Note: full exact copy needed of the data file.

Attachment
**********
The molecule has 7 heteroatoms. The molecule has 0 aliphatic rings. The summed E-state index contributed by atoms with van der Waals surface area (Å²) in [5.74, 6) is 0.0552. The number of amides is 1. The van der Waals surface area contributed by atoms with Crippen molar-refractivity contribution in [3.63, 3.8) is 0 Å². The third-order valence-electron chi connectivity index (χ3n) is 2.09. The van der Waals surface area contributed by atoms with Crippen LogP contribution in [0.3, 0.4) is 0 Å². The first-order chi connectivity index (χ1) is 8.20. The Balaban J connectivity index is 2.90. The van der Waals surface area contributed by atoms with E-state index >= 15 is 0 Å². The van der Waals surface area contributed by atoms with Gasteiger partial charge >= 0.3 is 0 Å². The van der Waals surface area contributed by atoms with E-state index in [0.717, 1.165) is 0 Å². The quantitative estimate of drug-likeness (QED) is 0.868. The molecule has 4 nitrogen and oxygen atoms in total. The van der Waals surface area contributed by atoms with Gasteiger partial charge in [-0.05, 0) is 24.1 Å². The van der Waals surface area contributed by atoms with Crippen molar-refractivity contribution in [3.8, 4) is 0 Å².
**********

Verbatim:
The molecule has 7 heteroatoms. The molecule has 0 aliphatic rings. The summed E-state index contributed by atoms with van der Waals surface area (Å²) in [5.74, 6) is 0.0552. The number of amides is 1. The van der Waals surface area contributed by atoms with Crippen molar-refractivity contribution in [3.63, 3.8) is 0 Å². The third-order valence-electron chi connectivity index (χ3n) is 2.09. The van der Waals surface area contributed by atoms with Crippen LogP contribution in [0.3, 0.4) is 0 Å². The first-order chi connectivity index (χ1) is 8.20. The Balaban J connectivity index is 2.90. The van der Waals surface area contributed by atoms with E-state index >= 15 is 0 Å². The van der Waals surface area contributed by atoms with Gasteiger partial charge >= 0.3 is 0 Å². The van der Waals surface area contributed by atoms with E-state index in [0.717, 1.165) is 0 Å². The quantitative estimate of drug-likeness (QED) is 0.868. The molecule has 4 nitrogen and oxygen atoms in total. The van der Waals surface area contributed by atoms with Gasteiger partial charge in [-0.05, 0) is 24.1 Å². The van der Waals surface area contributed by atoms with Crippen molar-refractivity contribution in [3.8, 4) is 0 Å².